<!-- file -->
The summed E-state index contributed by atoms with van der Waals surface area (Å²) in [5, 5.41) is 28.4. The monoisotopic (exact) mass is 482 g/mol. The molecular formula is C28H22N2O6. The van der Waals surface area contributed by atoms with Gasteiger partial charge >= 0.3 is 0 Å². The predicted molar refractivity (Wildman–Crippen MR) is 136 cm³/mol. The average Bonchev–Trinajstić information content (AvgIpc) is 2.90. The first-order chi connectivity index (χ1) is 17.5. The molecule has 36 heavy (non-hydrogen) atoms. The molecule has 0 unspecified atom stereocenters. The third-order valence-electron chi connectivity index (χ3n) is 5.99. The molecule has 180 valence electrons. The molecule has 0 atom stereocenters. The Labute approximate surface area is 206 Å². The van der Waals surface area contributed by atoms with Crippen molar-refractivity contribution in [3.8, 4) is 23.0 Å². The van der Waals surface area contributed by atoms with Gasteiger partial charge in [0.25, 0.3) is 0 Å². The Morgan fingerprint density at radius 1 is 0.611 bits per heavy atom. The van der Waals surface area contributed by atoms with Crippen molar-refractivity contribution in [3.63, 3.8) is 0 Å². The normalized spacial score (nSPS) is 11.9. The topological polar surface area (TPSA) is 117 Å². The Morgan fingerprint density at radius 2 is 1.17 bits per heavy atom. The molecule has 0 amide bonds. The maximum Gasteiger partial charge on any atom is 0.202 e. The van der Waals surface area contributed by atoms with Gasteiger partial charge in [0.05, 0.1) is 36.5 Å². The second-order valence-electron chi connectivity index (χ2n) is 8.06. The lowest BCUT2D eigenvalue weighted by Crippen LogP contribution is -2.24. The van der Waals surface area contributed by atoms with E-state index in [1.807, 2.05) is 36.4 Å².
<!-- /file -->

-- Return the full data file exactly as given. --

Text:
The summed E-state index contributed by atoms with van der Waals surface area (Å²) in [5, 5.41) is 28.4. The monoisotopic (exact) mass is 482 g/mol. The molecular formula is C28H22N2O6. The van der Waals surface area contributed by atoms with Gasteiger partial charge >= 0.3 is 0 Å². The predicted molar refractivity (Wildman–Crippen MR) is 136 cm³/mol. The average Bonchev–Trinajstić information content (AvgIpc) is 2.90. The first-order chi connectivity index (χ1) is 17.5. The molecule has 36 heavy (non-hydrogen) atoms. The molecule has 0 unspecified atom stereocenters. The third-order valence-electron chi connectivity index (χ3n) is 5.99. The molecule has 180 valence electrons. The molecule has 0 atom stereocenters. The Labute approximate surface area is 206 Å². The van der Waals surface area contributed by atoms with Crippen molar-refractivity contribution in [3.8, 4) is 23.0 Å². The van der Waals surface area contributed by atoms with Gasteiger partial charge in [0.25, 0.3) is 0 Å². The Morgan fingerprint density at radius 1 is 0.611 bits per heavy atom. The van der Waals surface area contributed by atoms with Crippen molar-refractivity contribution in [3.63, 3.8) is 0 Å². The normalized spacial score (nSPS) is 11.9. The topological polar surface area (TPSA) is 117 Å². The Morgan fingerprint density at radius 2 is 1.17 bits per heavy atom. The molecule has 0 amide bonds. The maximum Gasteiger partial charge on any atom is 0.202 e. The van der Waals surface area contributed by atoms with Gasteiger partial charge in [0.05, 0.1) is 36.5 Å². The second-order valence-electron chi connectivity index (χ2n) is 8.06. The lowest BCUT2D eigenvalue weighted by Crippen LogP contribution is -2.24. The van der Waals surface area contributed by atoms with E-state index in [1.807, 2.05) is 36.4 Å².